At the same time, failing to charge Trump if there’s sufficient evidence uncovered to warrant charges creates a situation in which presidents solidify their immunity. As Biden himself noted in August: "I don’t think anyone’s above the law.”

Regardless of rhetoric about justice being blind, any decision to charge Trump with a federal criminal offence is at least partly political, and will rest with Biden. At the moment, it continues to be improbable that Trump will face federal charges.

The state of New York

State charges, however, are another story.

Distinct and separate from the federal government, the state of New York is conducting criminal investigations into Trump and his businesses. They include probes into potential bank, tax and insurance fraud, as well as the falsification of business records.

The state also has a separate civil investigation of tax fraud by Trump and his company.

Although these investigations and potential charges are the responsibility of a Democratic state government, ultimately Biden could call the shots. Regardless of the constitutional independence of state governments, the decision to charge Trump in New York could be made from the Oval Office given the political ramifications and the precedent-setting nature of charging a former president.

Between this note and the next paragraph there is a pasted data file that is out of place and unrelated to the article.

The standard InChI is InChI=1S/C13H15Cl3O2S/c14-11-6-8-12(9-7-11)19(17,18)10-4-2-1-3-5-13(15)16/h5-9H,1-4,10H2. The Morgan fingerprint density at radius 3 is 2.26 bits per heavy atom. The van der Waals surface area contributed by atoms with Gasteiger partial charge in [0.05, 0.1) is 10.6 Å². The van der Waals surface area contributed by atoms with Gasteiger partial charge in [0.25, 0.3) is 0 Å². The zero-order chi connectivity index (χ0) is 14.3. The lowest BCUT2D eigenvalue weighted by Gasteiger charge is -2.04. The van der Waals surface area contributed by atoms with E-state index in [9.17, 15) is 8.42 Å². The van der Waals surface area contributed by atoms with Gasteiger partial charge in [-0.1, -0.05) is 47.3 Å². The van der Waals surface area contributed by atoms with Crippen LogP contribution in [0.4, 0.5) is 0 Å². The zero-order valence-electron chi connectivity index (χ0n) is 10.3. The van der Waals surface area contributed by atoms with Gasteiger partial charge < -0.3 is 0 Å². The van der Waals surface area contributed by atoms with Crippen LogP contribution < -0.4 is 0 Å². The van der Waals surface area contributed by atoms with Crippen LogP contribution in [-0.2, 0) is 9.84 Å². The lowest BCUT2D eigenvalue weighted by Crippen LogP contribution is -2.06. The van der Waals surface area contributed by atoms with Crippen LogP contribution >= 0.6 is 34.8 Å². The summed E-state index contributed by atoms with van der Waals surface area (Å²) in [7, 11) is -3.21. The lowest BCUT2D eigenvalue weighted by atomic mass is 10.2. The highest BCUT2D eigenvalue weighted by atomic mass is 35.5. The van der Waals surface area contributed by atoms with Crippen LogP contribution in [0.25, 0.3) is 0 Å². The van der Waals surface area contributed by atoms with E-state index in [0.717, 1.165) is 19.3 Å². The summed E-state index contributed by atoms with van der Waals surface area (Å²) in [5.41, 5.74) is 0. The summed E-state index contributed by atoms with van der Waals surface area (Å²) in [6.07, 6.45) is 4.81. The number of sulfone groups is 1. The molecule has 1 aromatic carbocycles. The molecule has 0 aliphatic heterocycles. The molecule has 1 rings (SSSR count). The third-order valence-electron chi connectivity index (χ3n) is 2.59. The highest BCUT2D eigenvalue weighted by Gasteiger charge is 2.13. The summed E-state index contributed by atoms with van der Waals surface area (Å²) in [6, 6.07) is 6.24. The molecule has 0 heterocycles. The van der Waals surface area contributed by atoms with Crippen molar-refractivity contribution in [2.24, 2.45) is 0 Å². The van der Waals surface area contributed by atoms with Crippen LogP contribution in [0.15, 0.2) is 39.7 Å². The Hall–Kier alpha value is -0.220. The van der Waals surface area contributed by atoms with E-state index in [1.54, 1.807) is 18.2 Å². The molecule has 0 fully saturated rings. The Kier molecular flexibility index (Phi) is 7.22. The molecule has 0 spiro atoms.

However, the calculus might be different than for federal crimes in that charges laid in New York provide a degree of cover and distance for the Democrats in Washington. Nevertheless, it is doubtful that Biden will see much advantage for his administration in seeing Trump charged in New York.

The civil landscape

Two women are suing Trump for defamation for calling them liars after they accused him of sexually assaulting them before he was elected. These civil lawsuits have been slowly proceeding while Trump served his term, since sitting presidents don’t have immunity from civil lawsuits for acts committed before taking office.

E. Jean Carroll, wearing a mask, arrives at a

E. Jean Carroll arrives at court in New York. Carroll alleges she was raped by Trump in the 1990s and that he defamed her when he accused her of making up the claim. (AP Photo/John Minchillo)

These are the weakest of the legal cases Trump will face given he’s merely accused of lying rather than having engaged in unlawful behaviour despite 26 women accusing him of sexually assaulting them. At the moment, it’s probable that these cases against Trump will result in a monetary payment or an apology.

Some might hope Trump’s second impeachment and the legal proceedings that could be about to begin against him will bring a measure of censure and closure to his term in office and redress some of his excesses in the White House.

But this isn’t likely to happen as the political cost to prosecute an ex-president is extraordinarily high and also runs the risk of making him a martyr to his base.

© Scoop Media